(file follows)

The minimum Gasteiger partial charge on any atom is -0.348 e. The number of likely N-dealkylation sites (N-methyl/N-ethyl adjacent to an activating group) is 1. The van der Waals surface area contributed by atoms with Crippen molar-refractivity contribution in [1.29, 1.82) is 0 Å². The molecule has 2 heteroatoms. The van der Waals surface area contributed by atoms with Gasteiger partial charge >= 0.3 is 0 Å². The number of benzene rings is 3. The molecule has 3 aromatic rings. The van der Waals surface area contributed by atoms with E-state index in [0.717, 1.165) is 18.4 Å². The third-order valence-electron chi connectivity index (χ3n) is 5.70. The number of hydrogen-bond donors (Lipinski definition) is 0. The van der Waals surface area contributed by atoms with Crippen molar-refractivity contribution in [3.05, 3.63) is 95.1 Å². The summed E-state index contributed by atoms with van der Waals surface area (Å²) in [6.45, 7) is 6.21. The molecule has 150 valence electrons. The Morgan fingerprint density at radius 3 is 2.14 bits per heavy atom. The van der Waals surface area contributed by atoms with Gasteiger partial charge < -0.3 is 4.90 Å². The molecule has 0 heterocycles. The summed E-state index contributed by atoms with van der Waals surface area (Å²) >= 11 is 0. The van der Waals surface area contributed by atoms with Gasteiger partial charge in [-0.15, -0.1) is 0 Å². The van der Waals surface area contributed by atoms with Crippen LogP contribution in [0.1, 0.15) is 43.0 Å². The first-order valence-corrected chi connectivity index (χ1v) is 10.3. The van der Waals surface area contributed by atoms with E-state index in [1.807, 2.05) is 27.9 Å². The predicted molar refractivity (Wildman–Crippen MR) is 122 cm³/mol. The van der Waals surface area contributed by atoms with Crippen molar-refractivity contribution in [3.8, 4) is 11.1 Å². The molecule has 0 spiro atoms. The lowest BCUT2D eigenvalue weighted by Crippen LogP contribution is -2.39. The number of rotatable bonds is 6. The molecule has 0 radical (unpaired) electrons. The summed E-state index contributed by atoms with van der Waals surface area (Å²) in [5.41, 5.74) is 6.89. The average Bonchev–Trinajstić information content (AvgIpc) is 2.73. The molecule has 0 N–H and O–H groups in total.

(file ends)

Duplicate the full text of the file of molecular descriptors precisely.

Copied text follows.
The minimum Gasteiger partial charge on any atom is -0.348 e. The number of likely N-dealkylation sites (N-methyl/N-ethyl adjacent to an activating group) is 1. The van der Waals surface area contributed by atoms with Crippen molar-refractivity contribution in [1.29, 1.82) is 0 Å². The molecule has 2 heteroatoms. The van der Waals surface area contributed by atoms with Gasteiger partial charge >= 0.3 is 0 Å². The number of benzene rings is 3. The molecule has 3 aromatic rings. The van der Waals surface area contributed by atoms with E-state index in [0.717, 1.165) is 18.4 Å². The third-order valence-electron chi connectivity index (χ3n) is 5.70. The number of hydrogen-bond donors (Lipinski definition) is 0. The van der Waals surface area contributed by atoms with Crippen molar-refractivity contribution in [3.05, 3.63) is 95.1 Å². The summed E-state index contributed by atoms with van der Waals surface area (Å²) in [6.45, 7) is 6.21. The molecule has 150 valence electrons. The Morgan fingerprint density at radius 3 is 2.14 bits per heavy atom. The van der Waals surface area contributed by atoms with Gasteiger partial charge < -0.3 is 4.90 Å². The molecule has 0 heterocycles. The summed E-state index contributed by atoms with van der Waals surface area (Å²) >= 11 is 0. The van der Waals surface area contributed by atoms with Gasteiger partial charge in [-0.15, -0.1) is 0 Å². The van der Waals surface area contributed by atoms with Crippen LogP contribution in [0.1, 0.15) is 43.0 Å². The first-order valence-corrected chi connectivity index (χ1v) is 10.3. The van der Waals surface area contributed by atoms with E-state index in [1.807, 2.05) is 27.9 Å². The predicted molar refractivity (Wildman–Crippen MR) is 122 cm³/mol. The van der Waals surface area contributed by atoms with Crippen molar-refractivity contribution in [3.8, 4) is 11.1 Å². The molecule has 0 spiro atoms. The lowest BCUT2D eigenvalue weighted by Crippen LogP contribution is -2.39. The number of rotatable bonds is 6. The molecule has 0 radical (unpaired) electrons. The summed E-state index contributed by atoms with van der Waals surface area (Å²) in [5.41, 5.74) is 6.89. The average Bonchev–Trinajstić information content (AvgIpc) is 2.73. The molecule has 0 N–H and O–H groups in total.